Bible Commentary: Psalm 144

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Psalm 144

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Psalm 144 is the last in the sequence here of five psalms of David seeking rescue from foes, in this case referring to treacherous foreign enemies in a time of war or the threat of war. It contains a number of similarities with David's great victory song found in 2 Samuel 22 and Psalm 18. As the victory song evidently came late in David's life, after all his foes were subdued, and Psalm 144 was written while David still needed deliverance from foreign enemies, it would appear that the victory song borrowed elements from Psalm 144 rather than the other way around. In fact, there is more in the specific wording of both songs to confirm this, as we will see.

Psalm 144 opens with David praising God as his "Rock" (verse 1a), the word here also meaning "strength," which could mean a stronghold or fortress. The same word appears at the beginning of Psalm 18 as "strength" (verse 1), but it is paired in the next verse with another word meaning "rock" (verse 2; compare 2 Samuel 22:2). Note also the references to God as "fortress" and "high tower" (Psalm 144:2; compare Psalm 18:2; 2 Samuel 22:2-3).

In Psalm 144:2 David refers to God as He "who trains my hands for war, and my fingers for battle" (Psalm 144:1b). Compare the victory song: "He teaches my hands to make war" (Psalm 18:34; 2 Samuel 22:35). Thus David credits God for making him a successful warrior-king. The Nelson Study Bible suggests: "It is also possible that this psalm was used in the training of the army (as was Psalm 149). Warfare in ancient Israel was tied closely to the worship of God. Deliverance from the enemy was not just a task for tough soldiers, it was a matter of active piety" (introductory note on Psalm 144). As God's earthly kingdom at that time, Israel and its human ruler battled foreign enemies at God's command. Christians today, who wait for God's future Kingdom, do not have this responsibility and therefore do not participate in physical warfare (compare John 18:36). Of course, God does teach us to fight spiritual battles against our spiritual enemies.

Verse 3 of Psalm 144, asking what is man (the Hebrew here connoting mortal man) that God should care for him, is nearly the same as Psalm 8:4. Actually, David evidently took this wording, as found in both psalms, from Job 7:17-18. In fact, the previous clause of that passage, "For my days are but a breath" (verse 16), is echoed in the next words of Psalm 144: "Man is like a breath; his days are like a passing shadow" (verse 4). "The Hebrew word translated 'breath' [here and in Job 7:16] is habel, the name of one of Adam's sons (Abel), and the word translated 'vanity' thirty-eight times in Ecclesiastes. (See also Psalm 39:4-6, Psalm 39:22; Psalm 62:9; Psalm 78:33, Psalm 94:11.) The 'shadow' image is found in Psalm 102:11, Psalm 109:23, Job 8:9 and Psalm 14:2, and Ecclesiastes 6:12 and Ecclesiastes 8:13" (Wiersbe, Be Exultant, note on Psalm 144:1-4).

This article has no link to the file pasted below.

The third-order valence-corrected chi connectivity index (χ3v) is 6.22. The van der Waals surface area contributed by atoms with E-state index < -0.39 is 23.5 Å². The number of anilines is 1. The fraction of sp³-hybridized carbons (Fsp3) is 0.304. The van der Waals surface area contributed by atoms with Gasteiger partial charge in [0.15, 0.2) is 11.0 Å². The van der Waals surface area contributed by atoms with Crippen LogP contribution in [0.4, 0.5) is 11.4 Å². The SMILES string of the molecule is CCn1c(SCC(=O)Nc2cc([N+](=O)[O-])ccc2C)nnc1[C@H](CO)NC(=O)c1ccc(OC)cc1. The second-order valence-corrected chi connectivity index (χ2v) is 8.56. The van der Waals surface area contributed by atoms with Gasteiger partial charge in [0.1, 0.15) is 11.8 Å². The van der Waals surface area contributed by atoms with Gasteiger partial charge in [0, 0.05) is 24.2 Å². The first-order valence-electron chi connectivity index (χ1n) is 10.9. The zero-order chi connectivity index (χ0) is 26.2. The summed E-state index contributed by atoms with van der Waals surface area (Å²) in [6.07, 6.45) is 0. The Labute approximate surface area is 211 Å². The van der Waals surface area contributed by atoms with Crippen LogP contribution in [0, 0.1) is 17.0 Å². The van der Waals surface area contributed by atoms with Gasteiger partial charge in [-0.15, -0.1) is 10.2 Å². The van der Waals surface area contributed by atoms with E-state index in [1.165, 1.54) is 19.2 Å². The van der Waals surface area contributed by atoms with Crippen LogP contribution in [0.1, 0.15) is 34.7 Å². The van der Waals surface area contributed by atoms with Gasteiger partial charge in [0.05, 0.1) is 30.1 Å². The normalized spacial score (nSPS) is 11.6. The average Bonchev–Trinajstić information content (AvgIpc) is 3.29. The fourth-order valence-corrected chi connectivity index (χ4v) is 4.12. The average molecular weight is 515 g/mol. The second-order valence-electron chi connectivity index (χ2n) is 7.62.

This presentation of the frailty of human existence sets up David's plea for God's powerful intervention. The imagery of the bowing down of the heavens, the flashing forth of lightning bolts as arrows and the rescue from great waters representative of foreign adversaries (verses 5-7) is all found in the victory song as well (compare Psalm 18:9, Psalm 18:14, Psalm 18:16-17; 2 Samuel 22:10, 2 Samuel 22:15, 2 Samuel 22:17-18). However, Psalm 144 asks for these things to happen, while the victory song shows them as already accomplished. Thus, the victory song is essentially praise and thanks for God answering the plea of Psalm 144—further demonstrating the order in which these psalms were composed.

Verse 8 and the recapitulation of the plea for deliverance in verse 11 seem to imply that the foreign enemies are violating some treaty or other agreement they had made with Israel .

David, anticipating deliverance and victory, says he will sing a new song to God (verse 9; compare Psalm 33:2-3; Psalm 40:3). This could refer to singing an old song with renewed joy and zeal. Yet in this case it may well refer to the composition of a completely new song—the best fit seeming to be the victory song of Psalm 18 and 2 Samuel 22. In the context of this new song is the reference to God as "the One who gives salvation to kings, who delivers David His servant from the deadly sword" (Psalm 144:10). Considering that the names of the psalmists are rarely included in the lyrics of the psalms, compare the victory song: "Great deliverance He gives to His king, and shows mercy to His anointed, to David and his descendants forevermore" (Psalm 18:50; compare 2 Samuel 22:51).

Praying for God's deliverance in faith, David can foresee strong, healthy children, prosperity, peace and contentment for God's nation (Psalm 144:12-15). Such happiness, as verse 15 makes clear, is the reward of the people of God—both in this age and, in an ultimate sense, in the age to come.

It would be beneficial to read Psalm 18 or 2 Samuel 22 following Psalm 144 to see the intervention of God in answering David's prayer.